You're no doubt reading today's spread by Bill Kibler on the horrific tragedy in which three local residents were senselessly murdered five years ago this weekend.
The seeds of the story were planted earlier this summer at a meeting of the United Survivors Support Group, which was organized and is run by Blair County victim/ witness coordinator Sue Griep.
We were invited to the meeting at the courthouse and accepted, knowing there would be negative feedback on how information in court cases is presented and how it affects grieving families.
I went with News Editor Margaret Moses, Assistant News Editor Mark Leberfinger and longtime reporter Phil Ray. We were joined by WTAJ-TV News Director Dave Kaplar.
It was a learning experience and quite moving as we fielded concerns from a dozen people representing several families who had loved ones taken by homicide.
There was raw emotion in the room, especially from those whose cases are still pending, and it was often aimed at us. That was expected, but we felt it was important to be there to answer questions about the media's responsibilities and to interact with the group.
We know practicing journalism can't only be done on the phone, and the families seemed to gain understanding, as did we.
In most murder cases, victims are asked by the prosecution not to say much publicly, which is why more information from the defense comes out prior to trial.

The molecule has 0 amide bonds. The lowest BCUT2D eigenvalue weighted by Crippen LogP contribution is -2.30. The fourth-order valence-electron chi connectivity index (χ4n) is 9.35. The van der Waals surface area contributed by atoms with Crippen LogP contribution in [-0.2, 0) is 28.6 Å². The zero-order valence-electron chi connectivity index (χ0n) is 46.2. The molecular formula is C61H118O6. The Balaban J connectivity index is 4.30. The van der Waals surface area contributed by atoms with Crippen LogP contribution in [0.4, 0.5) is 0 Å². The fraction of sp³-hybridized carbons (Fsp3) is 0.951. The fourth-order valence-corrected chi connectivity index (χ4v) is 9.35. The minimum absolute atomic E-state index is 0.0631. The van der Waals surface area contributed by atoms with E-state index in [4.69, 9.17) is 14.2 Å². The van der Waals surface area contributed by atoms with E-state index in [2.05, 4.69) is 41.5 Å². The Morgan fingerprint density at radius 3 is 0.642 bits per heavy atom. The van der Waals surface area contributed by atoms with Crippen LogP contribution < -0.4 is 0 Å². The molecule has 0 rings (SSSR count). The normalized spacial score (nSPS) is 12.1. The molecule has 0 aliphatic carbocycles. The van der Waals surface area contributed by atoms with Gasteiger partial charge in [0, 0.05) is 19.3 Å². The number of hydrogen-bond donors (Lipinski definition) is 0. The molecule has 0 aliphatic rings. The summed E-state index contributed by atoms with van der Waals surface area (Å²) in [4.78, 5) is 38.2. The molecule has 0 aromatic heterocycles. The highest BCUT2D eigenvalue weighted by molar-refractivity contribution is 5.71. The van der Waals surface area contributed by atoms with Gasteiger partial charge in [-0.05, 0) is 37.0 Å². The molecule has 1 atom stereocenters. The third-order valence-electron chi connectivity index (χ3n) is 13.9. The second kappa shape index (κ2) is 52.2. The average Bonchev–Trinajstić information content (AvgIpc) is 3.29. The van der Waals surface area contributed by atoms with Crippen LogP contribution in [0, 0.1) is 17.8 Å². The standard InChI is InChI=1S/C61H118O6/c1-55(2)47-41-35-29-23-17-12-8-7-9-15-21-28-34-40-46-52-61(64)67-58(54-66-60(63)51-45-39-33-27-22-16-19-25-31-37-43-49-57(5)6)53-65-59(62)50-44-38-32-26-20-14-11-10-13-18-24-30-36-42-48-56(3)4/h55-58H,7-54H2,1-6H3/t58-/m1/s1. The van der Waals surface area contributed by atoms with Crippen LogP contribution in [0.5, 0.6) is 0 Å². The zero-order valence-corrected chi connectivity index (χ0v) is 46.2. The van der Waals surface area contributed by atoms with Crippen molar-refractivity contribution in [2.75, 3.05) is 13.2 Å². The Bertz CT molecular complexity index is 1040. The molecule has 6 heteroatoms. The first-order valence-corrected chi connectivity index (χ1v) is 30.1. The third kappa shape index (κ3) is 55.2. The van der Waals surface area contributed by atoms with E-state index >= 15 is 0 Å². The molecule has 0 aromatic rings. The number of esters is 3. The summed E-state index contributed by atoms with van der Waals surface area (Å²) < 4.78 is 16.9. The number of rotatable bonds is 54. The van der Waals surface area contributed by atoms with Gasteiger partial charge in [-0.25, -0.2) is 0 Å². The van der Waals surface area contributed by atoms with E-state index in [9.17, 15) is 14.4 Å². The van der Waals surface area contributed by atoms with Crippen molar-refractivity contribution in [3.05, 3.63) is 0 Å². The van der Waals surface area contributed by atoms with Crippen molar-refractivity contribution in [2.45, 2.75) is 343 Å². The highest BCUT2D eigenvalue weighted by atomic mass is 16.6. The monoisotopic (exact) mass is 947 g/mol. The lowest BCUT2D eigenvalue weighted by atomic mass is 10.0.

Some questioned headlines. Some wondered about selection and placement of photos, all of which has been and will continue to be considered going forward.
Some just listened.
Kaplar worked in Colorado at the time of the Columbine shootings and had participated in a similar forum, and his insights were particularly helpful.
On this night, the Mignogna family was there. Al Mignogna, their husband, brother, father and grandfather, was among the three people killed five years ago. One of his granddaughters, Megan, received a scholarship from the support group.
As the meeting closed, condolences were further extended and accepted, and both sides stood up with a better idea of what it's like to be in each other's shoes.
"This is a group," one member of a victim's family said, "that you don't want to be in."
Media members then shook hands and even embraced various family members, and we discussed the possibility of today's story.
The Mignognas were hesitant but ultimately agreed as did family members of the other two victims, Fred Rickabaugh and Stephen Heiss.
We thank them for sharing their story, as we know it will be well read by a community that supports them.
Mirror Managing Editor Neil Rudel can be reached at 946-7527 or email@example.com.